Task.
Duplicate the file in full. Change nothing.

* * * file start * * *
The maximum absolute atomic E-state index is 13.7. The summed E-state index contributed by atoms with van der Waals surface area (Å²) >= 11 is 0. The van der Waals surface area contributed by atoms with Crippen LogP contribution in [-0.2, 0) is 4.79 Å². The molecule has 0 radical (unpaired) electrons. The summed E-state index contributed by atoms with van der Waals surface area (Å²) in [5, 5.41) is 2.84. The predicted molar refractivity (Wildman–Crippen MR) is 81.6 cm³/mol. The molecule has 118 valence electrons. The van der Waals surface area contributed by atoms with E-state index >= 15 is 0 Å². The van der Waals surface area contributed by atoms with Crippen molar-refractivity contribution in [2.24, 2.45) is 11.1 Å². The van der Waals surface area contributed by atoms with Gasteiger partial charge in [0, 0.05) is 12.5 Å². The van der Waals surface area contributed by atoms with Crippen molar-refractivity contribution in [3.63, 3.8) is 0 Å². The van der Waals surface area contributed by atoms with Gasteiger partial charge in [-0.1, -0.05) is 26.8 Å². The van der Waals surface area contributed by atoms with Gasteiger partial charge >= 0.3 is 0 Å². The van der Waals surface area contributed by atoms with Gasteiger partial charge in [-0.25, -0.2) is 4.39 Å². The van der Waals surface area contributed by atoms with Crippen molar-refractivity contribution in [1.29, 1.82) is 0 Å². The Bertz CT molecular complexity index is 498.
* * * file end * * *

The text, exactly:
The maximum absolute atomic E-state index is 13.7. The summed E-state index contributed by atoms with van der Waals surface area (Å²) >= 11 is 0. The van der Waals surface area contributed by atoms with Crippen LogP contribution in [-0.2, 0) is 4.79 Å². The molecule has 0 radical (unpaired) electrons. The summed E-state index contributed by atoms with van der Waals surface area (Å²) in [5, 5.41) is 2.84. The predicted molar refractivity (Wildman–Crippen MR) is 81.6 cm³/mol. The molecule has 118 valence electrons. The van der Waals surface area contributed by atoms with E-state index >= 15 is 0 Å². The van der Waals surface area contributed by atoms with Crippen molar-refractivity contribution in [2.24, 2.45) is 11.1 Å². The van der Waals surface area contributed by atoms with Gasteiger partial charge in [0, 0.05) is 12.5 Å². The van der Waals surface area contributed by atoms with Crippen molar-refractivity contribution in [3.63, 3.8) is 0 Å². The van der Waals surface area contributed by atoms with Gasteiger partial charge in [-0.1, -0.05) is 26.8 Å². The van der Waals surface area contributed by atoms with Gasteiger partial charge >= 0.3 is 0 Å². The van der Waals surface area contributed by atoms with Gasteiger partial charge in [-0.25, -0.2) is 4.39 Å². The van der Waals surface area contributed by atoms with Crippen molar-refractivity contribution in [1.29, 1.82) is 0 Å². The Bertz CT molecular complexity index is 498.